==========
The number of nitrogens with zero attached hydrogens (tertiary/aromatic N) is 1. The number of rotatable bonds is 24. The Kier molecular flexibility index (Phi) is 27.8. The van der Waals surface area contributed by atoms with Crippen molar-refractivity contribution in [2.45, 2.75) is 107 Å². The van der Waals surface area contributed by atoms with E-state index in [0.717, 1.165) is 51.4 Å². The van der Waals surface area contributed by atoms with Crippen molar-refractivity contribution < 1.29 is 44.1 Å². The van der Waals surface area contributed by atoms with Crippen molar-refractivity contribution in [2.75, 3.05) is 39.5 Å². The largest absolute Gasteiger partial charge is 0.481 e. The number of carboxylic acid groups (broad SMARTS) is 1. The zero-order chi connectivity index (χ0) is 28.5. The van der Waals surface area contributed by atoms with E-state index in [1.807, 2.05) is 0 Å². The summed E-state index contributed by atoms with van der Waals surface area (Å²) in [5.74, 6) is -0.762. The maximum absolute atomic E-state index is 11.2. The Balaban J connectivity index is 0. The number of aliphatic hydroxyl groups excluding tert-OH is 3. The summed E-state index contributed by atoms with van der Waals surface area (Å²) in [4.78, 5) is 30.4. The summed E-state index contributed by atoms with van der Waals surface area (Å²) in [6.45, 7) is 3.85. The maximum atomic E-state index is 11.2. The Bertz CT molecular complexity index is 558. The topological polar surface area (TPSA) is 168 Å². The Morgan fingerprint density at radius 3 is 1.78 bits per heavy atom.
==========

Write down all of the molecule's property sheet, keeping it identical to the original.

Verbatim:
The number of nitrogens with zero attached hydrogens (tertiary/aromatic N) is 1. The number of rotatable bonds is 24. The Kier molecular flexibility index (Phi) is 27.8. The van der Waals surface area contributed by atoms with Crippen molar-refractivity contribution in [2.45, 2.75) is 107 Å². The van der Waals surface area contributed by atoms with E-state index in [0.717, 1.165) is 51.4 Å². The van der Waals surface area contributed by atoms with Crippen molar-refractivity contribution < 1.29 is 44.1 Å². The van der Waals surface area contributed by atoms with Crippen molar-refractivity contribution in [2.75, 3.05) is 39.5 Å². The largest absolute Gasteiger partial charge is 0.481 e. The number of carboxylic acid groups (broad SMARTS) is 1. The zero-order chi connectivity index (χ0) is 28.5. The van der Waals surface area contributed by atoms with E-state index in [1.807, 2.05) is 0 Å². The summed E-state index contributed by atoms with van der Waals surface area (Å²) in [5.74, 6) is -0.762. The maximum absolute atomic E-state index is 11.2. The Balaban J connectivity index is 0. The number of aliphatic hydroxyl groups excluding tert-OH is 3. The summed E-state index contributed by atoms with van der Waals surface area (Å²) in [4.78, 5) is 30.4. The summed E-state index contributed by atoms with van der Waals surface area (Å²) in [6.45, 7) is 3.85. The maximum atomic E-state index is 11.2. The Bertz CT molecular complexity index is 558. The topological polar surface area (TPSA) is 168 Å². The Morgan fingerprint density at radius 3 is 1.78 bits per heavy atom.